(ii) Find the volume V(H).

(iii) Make a conjecture about the volume of a pyramid of height H with base of any planar shape whatsoever, and base area B.

 

EXTRA: Either: Prove the FTC stated part 2(i); you may draw pictures and assume your f is monotone and continuous if you like.

Or: ask and answer your own question.

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If anyone wants to teach proof to their child, I strongly recommend the Green Lion edition of Euclid's Elements for under $20. One will also benefit from using it together with Hartshorne's companion book, Geometry: Euclid and beyond (about $50), or the more modest, but free, notes on my webpage at UGA math dept, from epsilon camp.

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These are wise comments. Some bright high school students to whom I have told my concerns have said that their AP courses really were an improvement in many cases over the ones that were in place before.

 

AP would be a vast improvement over what our school offers (a cc class taught exclusively in the high school). We used to offer AP (AB only) and rarely did someone get greater than a 2. Most got 1s - that's if they took the test. Most opted out. Now they don't have to worry about the test at all. They get credit based upon classwork alone, but their knowledge isn't any better. They go to college and test into remedial math. Even our school doesn't recommend most accept the credit they "have" from the class unless it totally fulfills a math requirement.

 

 

One has to be very clear about what ones goals are, whether ones goals are to pass a certain test or a certain course, or whether one wants to understand a subject deeply.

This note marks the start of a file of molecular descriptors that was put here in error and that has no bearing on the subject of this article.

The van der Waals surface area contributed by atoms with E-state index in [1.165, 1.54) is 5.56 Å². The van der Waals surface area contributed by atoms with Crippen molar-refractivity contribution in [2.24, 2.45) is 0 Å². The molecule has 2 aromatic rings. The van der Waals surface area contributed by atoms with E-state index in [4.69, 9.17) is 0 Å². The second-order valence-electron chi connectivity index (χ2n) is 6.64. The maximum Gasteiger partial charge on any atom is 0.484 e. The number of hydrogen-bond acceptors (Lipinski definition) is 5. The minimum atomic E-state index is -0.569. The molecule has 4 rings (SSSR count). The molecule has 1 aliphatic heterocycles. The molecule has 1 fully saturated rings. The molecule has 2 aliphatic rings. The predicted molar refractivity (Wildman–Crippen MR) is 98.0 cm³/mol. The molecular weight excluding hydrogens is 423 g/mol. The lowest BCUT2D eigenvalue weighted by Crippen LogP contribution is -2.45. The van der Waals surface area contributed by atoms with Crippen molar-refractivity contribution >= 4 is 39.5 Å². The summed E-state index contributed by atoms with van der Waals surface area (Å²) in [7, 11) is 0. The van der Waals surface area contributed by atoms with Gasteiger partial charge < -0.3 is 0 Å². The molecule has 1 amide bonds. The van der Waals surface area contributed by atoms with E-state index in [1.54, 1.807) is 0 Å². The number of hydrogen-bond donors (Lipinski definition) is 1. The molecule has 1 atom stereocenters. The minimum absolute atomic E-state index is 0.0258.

...

 

So there is no simple answer. The point is to take advantage of whatever the AP courses and tests have to offer, but not to assume they are always what they claim to be, namely proof of suitability of advanced placement. Always consult with the professor. A basic rule may be that AP scores are useful for impressing admissions, but professors want real knowledge and understanding.

 

 

:iagree: The absolute vast majority of students do not need Calc all that deeply and many paths do not need Calc at all. For those who do, I almost always suggest taking the whole series at their 4 year school to be certain they are where they need to be with knowledge of the subject.

 

The most important thing is to choose each track based upon each student and their path. My youngest will probably never need Calc at all (nor Physics). I'm ok with that 100% even though I'm a Physics major so it almost "kills" me to allow him his path. His niche is is flora and fauna and he can go far deeper into those subjects than I've ever been able to even though he's just a rising junior in high school. We're all created for our niche and do best when in it.

 

But you're only talking about a very small percentage of students even at a school like Stanford. Only 2% of Stanford's undergraduates major in math (16th most popular) and only 1.8% major in physics (18th most popular) compared to 12.6% who major in human biology and 8% who major in economics (the first and second most popular majors).